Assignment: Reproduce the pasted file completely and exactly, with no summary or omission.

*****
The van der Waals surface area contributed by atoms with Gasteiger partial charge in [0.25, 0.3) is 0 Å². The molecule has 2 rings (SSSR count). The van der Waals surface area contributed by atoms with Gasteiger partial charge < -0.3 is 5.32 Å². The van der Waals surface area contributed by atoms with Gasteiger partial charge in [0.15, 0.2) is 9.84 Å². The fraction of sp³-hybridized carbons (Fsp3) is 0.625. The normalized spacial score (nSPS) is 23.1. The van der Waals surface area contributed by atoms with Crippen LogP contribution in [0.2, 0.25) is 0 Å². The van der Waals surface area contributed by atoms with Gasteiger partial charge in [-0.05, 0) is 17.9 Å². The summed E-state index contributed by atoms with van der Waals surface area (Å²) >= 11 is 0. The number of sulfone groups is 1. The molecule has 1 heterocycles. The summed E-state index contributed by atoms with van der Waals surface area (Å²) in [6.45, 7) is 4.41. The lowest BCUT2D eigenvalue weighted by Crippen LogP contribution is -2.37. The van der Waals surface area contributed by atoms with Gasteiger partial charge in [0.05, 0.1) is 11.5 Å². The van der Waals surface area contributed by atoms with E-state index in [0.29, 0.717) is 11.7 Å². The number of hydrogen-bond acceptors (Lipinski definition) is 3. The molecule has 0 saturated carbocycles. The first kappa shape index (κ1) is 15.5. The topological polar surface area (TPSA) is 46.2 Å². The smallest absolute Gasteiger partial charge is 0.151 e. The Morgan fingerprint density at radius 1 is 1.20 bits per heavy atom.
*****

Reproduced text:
The van der Waals surface area contributed by atoms with Gasteiger partial charge in [0.25, 0.3) is 0 Å². The molecule has 2 rings (SSSR count). The van der Waals surface area contributed by atoms with Gasteiger partial charge < -0.3 is 5.32 Å². The van der Waals surface area contributed by atoms with Gasteiger partial charge in [0.15, 0.2) is 9.84 Å². The fraction of sp³-hybridized carbons (Fsp3) is 0.625. The normalized spacial score (nSPS) is 23.1. The van der Waals surface area contributed by atoms with Crippen LogP contribution in [0.2, 0.25) is 0 Å². The van der Waals surface area contributed by atoms with Gasteiger partial charge in [-0.05, 0) is 17.9 Å². The summed E-state index contributed by atoms with van der Waals surface area (Å²) >= 11 is 0. The number of sulfone groups is 1. The molecule has 1 heterocycles. The summed E-state index contributed by atoms with van der Waals surface area (Å²) in [6.45, 7) is 4.41. The lowest BCUT2D eigenvalue weighted by Crippen LogP contribution is -2.37. The van der Waals surface area contributed by atoms with Gasteiger partial charge in [0.05, 0.1) is 11.5 Å². The van der Waals surface area contributed by atoms with E-state index in [0.29, 0.717) is 11.7 Å². The number of hydrogen-bond acceptors (Lipinski definition) is 3. The molecule has 0 saturated carbocycles. The first kappa shape index (κ1) is 15.5. The topological polar surface area (TPSA) is 46.2 Å². The smallest absolute Gasteiger partial charge is 0.151 e. The Morgan fingerprint density at radius 1 is 1.20 bits per heavy atom.